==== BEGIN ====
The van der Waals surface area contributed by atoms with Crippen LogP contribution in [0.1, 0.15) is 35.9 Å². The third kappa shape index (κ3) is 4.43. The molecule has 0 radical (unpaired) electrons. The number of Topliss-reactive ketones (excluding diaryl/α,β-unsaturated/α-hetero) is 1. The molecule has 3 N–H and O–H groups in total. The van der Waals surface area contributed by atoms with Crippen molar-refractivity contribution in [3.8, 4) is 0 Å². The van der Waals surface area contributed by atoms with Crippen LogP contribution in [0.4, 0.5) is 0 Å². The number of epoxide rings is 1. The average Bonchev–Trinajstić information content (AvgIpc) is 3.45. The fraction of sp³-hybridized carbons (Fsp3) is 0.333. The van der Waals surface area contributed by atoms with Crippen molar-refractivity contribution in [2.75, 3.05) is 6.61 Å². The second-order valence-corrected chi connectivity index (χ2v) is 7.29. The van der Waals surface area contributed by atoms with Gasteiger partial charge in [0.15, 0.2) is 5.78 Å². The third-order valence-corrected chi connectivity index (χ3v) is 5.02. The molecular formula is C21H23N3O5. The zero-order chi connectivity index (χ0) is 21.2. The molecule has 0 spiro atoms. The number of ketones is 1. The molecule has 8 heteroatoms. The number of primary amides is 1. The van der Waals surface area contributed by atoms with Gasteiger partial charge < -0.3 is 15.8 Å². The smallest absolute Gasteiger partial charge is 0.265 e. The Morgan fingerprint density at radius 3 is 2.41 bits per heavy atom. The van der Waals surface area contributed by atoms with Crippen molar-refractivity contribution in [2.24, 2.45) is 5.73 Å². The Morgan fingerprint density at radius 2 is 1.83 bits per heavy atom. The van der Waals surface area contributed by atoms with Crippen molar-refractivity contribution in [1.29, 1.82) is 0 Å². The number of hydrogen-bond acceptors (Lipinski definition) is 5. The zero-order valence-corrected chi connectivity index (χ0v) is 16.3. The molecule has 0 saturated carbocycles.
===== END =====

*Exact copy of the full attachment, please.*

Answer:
The van der Waals surface area contributed by atoms with Crippen LogP contribution in [0.1, 0.15) is 35.9 Å². The third kappa shape index (κ3) is 4.43. The molecule has 0 radical (unpaired) electrons. The number of Topliss-reactive ketones (excluding diaryl/α,β-unsaturated/α-hetero) is 1. The molecule has 3 N–H and O–H groups in total. The van der Waals surface area contributed by atoms with Crippen molar-refractivity contribution in [3.8, 4) is 0 Å². The van der Waals surface area contributed by atoms with Crippen LogP contribution in [0.4, 0.5) is 0 Å². The number of epoxide rings is 1. The average Bonchev–Trinajstić information content (AvgIpc) is 3.45. The fraction of sp³-hybridized carbons (Fsp3) is 0.333. The van der Waals surface area contributed by atoms with Crippen molar-refractivity contribution in [2.75, 3.05) is 6.61 Å². The second-order valence-corrected chi connectivity index (χ2v) is 7.29. The van der Waals surface area contributed by atoms with Gasteiger partial charge in [0.15, 0.2) is 5.78 Å². The third-order valence-corrected chi connectivity index (χ3v) is 5.02. The molecular formula is C21H23N3O5. The zero-order chi connectivity index (χ0) is 21.2. The molecule has 0 spiro atoms. The number of ketones is 1. The molecule has 8 heteroatoms. The number of primary amides is 1. The van der Waals surface area contributed by atoms with Gasteiger partial charge < -0.3 is 15.8 Å². The smallest absolute Gasteiger partial charge is 0.265 e. The Morgan fingerprint density at radius 3 is 2.41 bits per heavy atom. The van der Waals surface area contributed by atoms with Crippen molar-refractivity contribution in [2.24, 2.45) is 5.73 Å². The Morgan fingerprint density at radius 2 is 1.83 bits per heavy atom. The van der Waals surface area contributed by atoms with Crippen molar-refractivity contribution in [1.29, 1.82) is 0 Å². The number of hydrogen-bond acceptors (Lipinski definition) is 5. The zero-order valence-corrected chi connectivity index (χ0v) is 16.3. The molecule has 0 saturated carbocycles.